Mariana De Matos Medeiros, ’16, and former student staff member at the Women’s Center, said “To me, having the opportunity to speak and march at TBTN last year reminded me that I am not alone and that I can stand in my power to speak about my experience. It took me 3 years to finally speak about my assault and one of the very first times was at TBTN last year. Seeing so many gathered to support allowed me to speak and speaking has allowed me to heal.

It can be easy to blame yourself, isolate yourself, and feel like you’re the only person struggling with your healing; However, the march lets you connect with people who support you and believe you.

Sarah Lilly, a 2016 and 2017 Take Back The Night student leader says “Marching is us showing that solidarity is a verb, and it brings me great pride to feel so supported by my local UMBC community and to see the unconditional support for everyone else in our community.”

In an open letter in her school’s newspaper, survivor and student activist, Angie Epifano, recounted the aftermath of her sexual assault, namely her experience with institutional betrayal. She ended the letter with, “Silence has the rusty taste of shame.” Due to rape culture, victim blaming, a lack of support for survivors, and more, it is understandable that many survivors do not disclose their experience and sexual assault is rarely spoke of in public.

Much like the Baltimore-based Monument Quilt is creating and demanding public space for survivors to heal, Take Back the Night demands for space in which we will not be shamed into silence. Activists like Angie, the Monument Quilt creators, and YOU during the march are creating a new culture where survivors are publicly supported, rather than publicly shamed. Come see the Monument Quilt at UMBC on Tuesday, April 17th.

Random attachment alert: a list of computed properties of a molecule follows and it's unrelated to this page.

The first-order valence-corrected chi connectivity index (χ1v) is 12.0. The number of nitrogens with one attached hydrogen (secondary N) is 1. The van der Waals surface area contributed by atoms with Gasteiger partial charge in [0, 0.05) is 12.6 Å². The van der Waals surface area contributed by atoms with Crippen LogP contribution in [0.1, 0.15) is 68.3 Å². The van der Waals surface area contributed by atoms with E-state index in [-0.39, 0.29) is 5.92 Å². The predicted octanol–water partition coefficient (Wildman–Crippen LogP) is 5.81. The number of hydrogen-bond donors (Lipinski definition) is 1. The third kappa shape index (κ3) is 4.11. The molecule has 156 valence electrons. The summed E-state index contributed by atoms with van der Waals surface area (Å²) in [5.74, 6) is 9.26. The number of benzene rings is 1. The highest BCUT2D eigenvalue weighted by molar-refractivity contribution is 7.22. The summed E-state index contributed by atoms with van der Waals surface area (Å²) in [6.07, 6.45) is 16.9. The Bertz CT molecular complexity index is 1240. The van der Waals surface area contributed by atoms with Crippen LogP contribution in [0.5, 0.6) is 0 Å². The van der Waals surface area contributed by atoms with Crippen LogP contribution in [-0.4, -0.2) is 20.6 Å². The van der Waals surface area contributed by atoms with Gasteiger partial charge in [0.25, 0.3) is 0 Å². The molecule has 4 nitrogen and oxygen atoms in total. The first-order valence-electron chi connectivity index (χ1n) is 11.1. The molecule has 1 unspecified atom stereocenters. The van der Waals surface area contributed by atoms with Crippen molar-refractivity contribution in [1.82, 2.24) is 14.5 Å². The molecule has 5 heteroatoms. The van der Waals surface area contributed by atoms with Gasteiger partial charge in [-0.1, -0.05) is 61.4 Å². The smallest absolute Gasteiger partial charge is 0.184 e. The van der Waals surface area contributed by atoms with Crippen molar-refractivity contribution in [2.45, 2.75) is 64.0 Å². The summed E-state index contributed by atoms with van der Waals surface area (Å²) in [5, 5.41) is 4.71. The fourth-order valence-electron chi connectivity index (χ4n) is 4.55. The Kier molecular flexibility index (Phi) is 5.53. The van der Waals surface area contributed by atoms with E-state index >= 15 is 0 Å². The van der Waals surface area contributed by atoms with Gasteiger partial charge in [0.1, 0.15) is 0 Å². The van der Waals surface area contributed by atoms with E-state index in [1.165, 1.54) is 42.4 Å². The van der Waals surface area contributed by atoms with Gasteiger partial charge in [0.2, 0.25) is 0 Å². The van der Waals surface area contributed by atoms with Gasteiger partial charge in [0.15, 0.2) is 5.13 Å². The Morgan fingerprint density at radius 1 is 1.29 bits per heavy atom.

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Here’s some helpful information about the campus march against sexual violence to those attending Take Back the Night at UMBC: 

  • The survivor speak-out is intended to center the voices and experience of survivors (of all identities) of sexual violence. The speak-out is for allies to listen and survivors to break their silence but the march is for EVERYONE to GET LOUD! 
  • We encourage individuals and groups to make rally signs ahead of time. Signs are a great way to show your solidarity and support while also representing your student orgs, res hall communities, and frats/sororities.
  • We’ll line everyone up in the march in waves. Survivors wanting to march up front with other survivors are invited to line up first along with other community members needed to take an accessible route march. Everyone else will then line up as survivors begin to march towards the south exit of The Commons.
  • As we march, walk slowly and stay together. Try to avoid large gaps in the line.
  • Due to construction, there will be a change in the march route this year. As we make out way through the new route we will stop midway through the march and hold our first Survivor Circle.
    • The Survivor Circle is a chance for survivors who may or may not have shared their story during the speak out to be recognized, come together, and be surrounded in support and healing by those attending the march. This is an opportunity for those who identify as survivors to come together without having to speak out or share their story if they do not wish to do so.
  • The march will end back on Main Street where the space will be ready for the evening’s resource fair and craftivism. As you’re heading back into The Commons, come all the way into Main Street so everyone else behind you can get into the space as well.
  • There will be one more chance to share your experience as a survivor post-march at a survivor discussion group led by the student organization We Believe You in the Women’s Center. (This event will be private and for survivors only).
  • Counselors-On-Call will be available throughout the evening. Any one needing additional support or simply needs to take a break are invited to visit the self-care station that will be set up in the Commuter Lounge.

For more information about UMBC’s TBTN (check out Facebook, Instagram, and Twitter too by searching the hashtag #UMBCTBTN):

Stay tuned for the next installment of what you need to know about TBTN 2018!